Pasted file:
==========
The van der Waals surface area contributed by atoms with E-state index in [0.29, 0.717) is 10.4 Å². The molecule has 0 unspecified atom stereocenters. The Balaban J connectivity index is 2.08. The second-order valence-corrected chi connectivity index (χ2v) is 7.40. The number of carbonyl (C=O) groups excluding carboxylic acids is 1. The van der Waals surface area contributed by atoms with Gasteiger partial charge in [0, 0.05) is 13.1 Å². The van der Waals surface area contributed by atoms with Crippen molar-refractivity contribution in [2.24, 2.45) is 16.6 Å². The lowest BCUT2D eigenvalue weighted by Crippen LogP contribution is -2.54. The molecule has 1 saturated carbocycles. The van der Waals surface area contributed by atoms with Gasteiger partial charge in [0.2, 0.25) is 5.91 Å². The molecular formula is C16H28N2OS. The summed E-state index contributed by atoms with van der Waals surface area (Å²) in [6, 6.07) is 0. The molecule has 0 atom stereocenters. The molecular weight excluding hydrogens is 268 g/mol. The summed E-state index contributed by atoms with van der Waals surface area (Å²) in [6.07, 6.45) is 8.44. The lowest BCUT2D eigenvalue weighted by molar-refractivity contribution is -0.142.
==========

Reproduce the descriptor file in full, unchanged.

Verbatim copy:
The van der Waals surface area contributed by atoms with E-state index in [0.29, 0.717) is 10.4 Å². The molecule has 0 unspecified atom stereocenters. The Balaban J connectivity index is 2.08. The second-order valence-corrected chi connectivity index (χ2v) is 7.40. The number of carbonyl (C=O) groups excluding carboxylic acids is 1. The van der Waals surface area contributed by atoms with Gasteiger partial charge in [0, 0.05) is 13.1 Å². The van der Waals surface area contributed by atoms with Crippen molar-refractivity contribution in [2.24, 2.45) is 16.6 Å². The lowest BCUT2D eigenvalue weighted by Crippen LogP contribution is -2.54. The molecule has 1 saturated carbocycles. The van der Waals surface area contributed by atoms with Gasteiger partial charge in [0.2, 0.25) is 5.91 Å². The molecular formula is C16H28N2OS. The summed E-state index contributed by atoms with van der Waals surface area (Å²) in [6, 6.07) is 0. The molecule has 0 atom stereocenters. The molecular weight excluding hydrogens is 268 g/mol. The summed E-state index contributed by atoms with van der Waals surface area (Å²) in [6.07, 6.45) is 8.44. The lowest BCUT2D eigenvalue weighted by molar-refractivity contribution is -0.142.